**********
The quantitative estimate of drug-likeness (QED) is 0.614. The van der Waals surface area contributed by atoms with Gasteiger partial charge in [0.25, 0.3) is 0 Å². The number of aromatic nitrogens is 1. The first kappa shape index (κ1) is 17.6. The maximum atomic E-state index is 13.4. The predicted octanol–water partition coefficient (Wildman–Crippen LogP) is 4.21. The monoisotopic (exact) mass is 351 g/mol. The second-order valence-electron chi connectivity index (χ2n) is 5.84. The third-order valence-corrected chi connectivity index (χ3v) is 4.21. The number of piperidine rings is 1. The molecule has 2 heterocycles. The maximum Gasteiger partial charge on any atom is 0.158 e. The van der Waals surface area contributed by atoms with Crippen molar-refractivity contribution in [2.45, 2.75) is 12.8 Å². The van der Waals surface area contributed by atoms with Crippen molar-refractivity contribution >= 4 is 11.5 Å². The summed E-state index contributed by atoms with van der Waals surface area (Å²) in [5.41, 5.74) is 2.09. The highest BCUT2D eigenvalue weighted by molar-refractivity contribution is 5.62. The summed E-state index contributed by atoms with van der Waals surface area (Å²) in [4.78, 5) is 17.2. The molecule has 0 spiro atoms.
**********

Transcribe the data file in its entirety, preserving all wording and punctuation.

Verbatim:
The quantitative estimate of drug-likeness (QED) is 0.614. The van der Waals surface area contributed by atoms with Gasteiger partial charge in [0.25, 0.3) is 0 Å². The number of aromatic nitrogens is 1. The first kappa shape index (κ1) is 17.6. The maximum atomic E-state index is 13.4. The predicted octanol–water partition coefficient (Wildman–Crippen LogP) is 4.21. The monoisotopic (exact) mass is 351 g/mol. The second-order valence-electron chi connectivity index (χ2n) is 5.84. The third-order valence-corrected chi connectivity index (χ3v) is 4.21. The number of piperidine rings is 1. The molecule has 2 heterocycles. The maximum Gasteiger partial charge on any atom is 0.158 e. The van der Waals surface area contributed by atoms with Crippen molar-refractivity contribution in [2.45, 2.75) is 12.8 Å². The van der Waals surface area contributed by atoms with Crippen molar-refractivity contribution >= 4 is 11.5 Å². The summed E-state index contributed by atoms with van der Waals surface area (Å²) in [5.41, 5.74) is 2.09. The highest BCUT2D eigenvalue weighted by molar-refractivity contribution is 5.62. The summed E-state index contributed by atoms with van der Waals surface area (Å²) in [4.78, 5) is 17.2. The molecule has 0 spiro atoms.